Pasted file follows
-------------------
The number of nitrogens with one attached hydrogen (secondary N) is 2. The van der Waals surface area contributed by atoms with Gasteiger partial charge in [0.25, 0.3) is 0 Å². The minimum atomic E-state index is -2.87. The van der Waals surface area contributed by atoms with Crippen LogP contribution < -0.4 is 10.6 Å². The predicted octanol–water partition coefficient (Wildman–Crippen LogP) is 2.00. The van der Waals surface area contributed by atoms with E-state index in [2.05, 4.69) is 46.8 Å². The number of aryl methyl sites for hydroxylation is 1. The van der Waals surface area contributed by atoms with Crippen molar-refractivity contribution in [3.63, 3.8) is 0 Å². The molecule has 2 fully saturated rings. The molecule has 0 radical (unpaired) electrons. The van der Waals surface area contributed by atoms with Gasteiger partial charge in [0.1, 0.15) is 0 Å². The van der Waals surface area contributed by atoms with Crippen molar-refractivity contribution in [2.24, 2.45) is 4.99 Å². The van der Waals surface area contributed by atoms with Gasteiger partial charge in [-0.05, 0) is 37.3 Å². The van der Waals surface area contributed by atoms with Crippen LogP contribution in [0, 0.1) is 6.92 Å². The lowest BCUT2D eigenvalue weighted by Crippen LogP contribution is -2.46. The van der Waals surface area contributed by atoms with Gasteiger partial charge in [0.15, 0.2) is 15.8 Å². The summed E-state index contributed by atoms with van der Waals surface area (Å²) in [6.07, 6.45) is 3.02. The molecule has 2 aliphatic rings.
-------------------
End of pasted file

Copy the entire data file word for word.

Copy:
The number of nitrogens with one attached hydrogen (secondary N) is 2. The van der Waals surface area contributed by atoms with Gasteiger partial charge in [0.25, 0.3) is 0 Å². The minimum atomic E-state index is -2.87. The van der Waals surface area contributed by atoms with Crippen LogP contribution < -0.4 is 10.6 Å². The predicted octanol–water partition coefficient (Wildman–Crippen LogP) is 2.00. The van der Waals surface area contributed by atoms with E-state index in [2.05, 4.69) is 46.8 Å². The number of aryl methyl sites for hydroxylation is 1. The van der Waals surface area contributed by atoms with Crippen molar-refractivity contribution in [3.63, 3.8) is 0 Å². The molecule has 2 fully saturated rings. The molecule has 0 radical (unpaired) electrons. The van der Waals surface area contributed by atoms with Gasteiger partial charge in [0.1, 0.15) is 0 Å². The van der Waals surface area contributed by atoms with Crippen molar-refractivity contribution in [2.24, 2.45) is 4.99 Å². The van der Waals surface area contributed by atoms with Gasteiger partial charge in [-0.05, 0) is 37.3 Å². The van der Waals surface area contributed by atoms with Crippen LogP contribution in [0, 0.1) is 6.92 Å². The lowest BCUT2D eigenvalue weighted by Crippen LogP contribution is -2.46. The van der Waals surface area contributed by atoms with Gasteiger partial charge in [0.15, 0.2) is 15.8 Å². The summed E-state index contributed by atoms with van der Waals surface area (Å²) in [6.07, 6.45) is 3.02. The molecule has 2 aliphatic rings.